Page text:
Chronic Hunger Falling, But One in Nine People Still Affected

Gaelle Gourmelon | Dec 02, 2014

 

Although the proportion of people experiencing chronic hunger is decreasing globally, one in nine individuals still does not get enough to eat.1 The U.N. Food and Agriculture Organization estimates that 805 million people were living with undernourishment (chronic hunger) in 2012–14, down more than 100 million over the last decade and 209 million lower than in 1990–92.(See Figure 1.) The vast majority of undernourished people live in developing countries, where an estimated 791 million people—or one in eight—were chronically hungry in 2012–14.3

Chronic Hunger Figure 1

Undernourishment is defined as an inability to take in enough calories over at least one year to meet dietary energy requirements.4 It can lead to undernutrition, a broader term that describes a condition caused by a deficient or imbalanced diet or by poor absorption and biological use of nutrients within the body.5 Undernutrition can in turn lead to impaired physical functions and has high social and economic impacts, with the combined cost of undernutrition and micronutrient deficiencies equivalent to $1.4–2.1 trillion per year, or 2–3 percent of gross world product.6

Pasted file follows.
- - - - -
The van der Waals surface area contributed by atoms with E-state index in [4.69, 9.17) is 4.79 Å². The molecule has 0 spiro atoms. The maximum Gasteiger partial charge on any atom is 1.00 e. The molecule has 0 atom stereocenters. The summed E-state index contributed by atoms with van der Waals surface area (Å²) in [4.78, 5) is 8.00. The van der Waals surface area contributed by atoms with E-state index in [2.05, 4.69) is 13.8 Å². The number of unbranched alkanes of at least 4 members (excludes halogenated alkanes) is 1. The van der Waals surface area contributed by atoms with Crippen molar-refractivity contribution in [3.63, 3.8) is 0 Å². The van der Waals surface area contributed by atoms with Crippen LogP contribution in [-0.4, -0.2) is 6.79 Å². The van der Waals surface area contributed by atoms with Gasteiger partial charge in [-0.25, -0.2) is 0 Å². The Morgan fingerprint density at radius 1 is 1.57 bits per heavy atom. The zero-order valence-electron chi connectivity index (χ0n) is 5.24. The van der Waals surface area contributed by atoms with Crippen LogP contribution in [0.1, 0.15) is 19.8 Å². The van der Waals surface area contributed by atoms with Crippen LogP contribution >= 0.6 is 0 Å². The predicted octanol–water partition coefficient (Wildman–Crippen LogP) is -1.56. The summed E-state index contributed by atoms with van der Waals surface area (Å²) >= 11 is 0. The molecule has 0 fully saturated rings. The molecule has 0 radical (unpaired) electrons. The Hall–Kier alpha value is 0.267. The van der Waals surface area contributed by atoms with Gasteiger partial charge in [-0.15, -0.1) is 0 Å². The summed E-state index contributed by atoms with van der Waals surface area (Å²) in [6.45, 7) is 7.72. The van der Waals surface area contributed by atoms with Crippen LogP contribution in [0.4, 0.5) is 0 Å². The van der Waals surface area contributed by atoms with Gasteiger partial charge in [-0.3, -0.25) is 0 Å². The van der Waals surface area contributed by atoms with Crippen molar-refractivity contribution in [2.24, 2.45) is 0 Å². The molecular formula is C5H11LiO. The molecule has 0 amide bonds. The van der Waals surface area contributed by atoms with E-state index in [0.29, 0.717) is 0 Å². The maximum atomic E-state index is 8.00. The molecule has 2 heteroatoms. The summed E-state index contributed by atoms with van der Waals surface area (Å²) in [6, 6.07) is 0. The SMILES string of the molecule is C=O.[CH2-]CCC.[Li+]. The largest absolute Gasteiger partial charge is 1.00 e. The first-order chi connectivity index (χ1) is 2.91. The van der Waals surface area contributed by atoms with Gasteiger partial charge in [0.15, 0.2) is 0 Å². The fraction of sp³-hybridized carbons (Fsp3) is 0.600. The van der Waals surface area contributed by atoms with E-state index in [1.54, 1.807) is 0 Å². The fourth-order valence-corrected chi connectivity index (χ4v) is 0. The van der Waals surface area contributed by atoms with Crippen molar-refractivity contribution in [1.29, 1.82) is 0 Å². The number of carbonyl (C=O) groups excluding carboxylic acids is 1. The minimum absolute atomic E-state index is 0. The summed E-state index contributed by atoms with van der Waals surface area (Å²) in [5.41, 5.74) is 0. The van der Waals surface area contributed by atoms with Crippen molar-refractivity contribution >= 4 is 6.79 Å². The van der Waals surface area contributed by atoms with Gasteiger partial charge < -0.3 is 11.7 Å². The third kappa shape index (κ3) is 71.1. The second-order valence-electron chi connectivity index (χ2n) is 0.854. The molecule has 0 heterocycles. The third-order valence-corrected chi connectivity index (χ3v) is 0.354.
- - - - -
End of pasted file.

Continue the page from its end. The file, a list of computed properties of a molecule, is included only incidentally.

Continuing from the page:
Women and children are particularly vulnerable to nutritional deficiencies due to biological and social inequities.7Women's low educational levels, unequal social status, and limited decisionmaking power can influence both their own nutritional status and that of their children. An undernourished mother is more likely to give birth to a low birth weight baby, causing an intergenerational cycle of poverty and undernutrition. Undernourished children are at higher risk of death from infectious diseases (like diarrhea and pneumonia) and can experience devastating physical, social, and economic consequences into adulthood.8 Globally, undernutrition contributes to more than one third of child deaths.9

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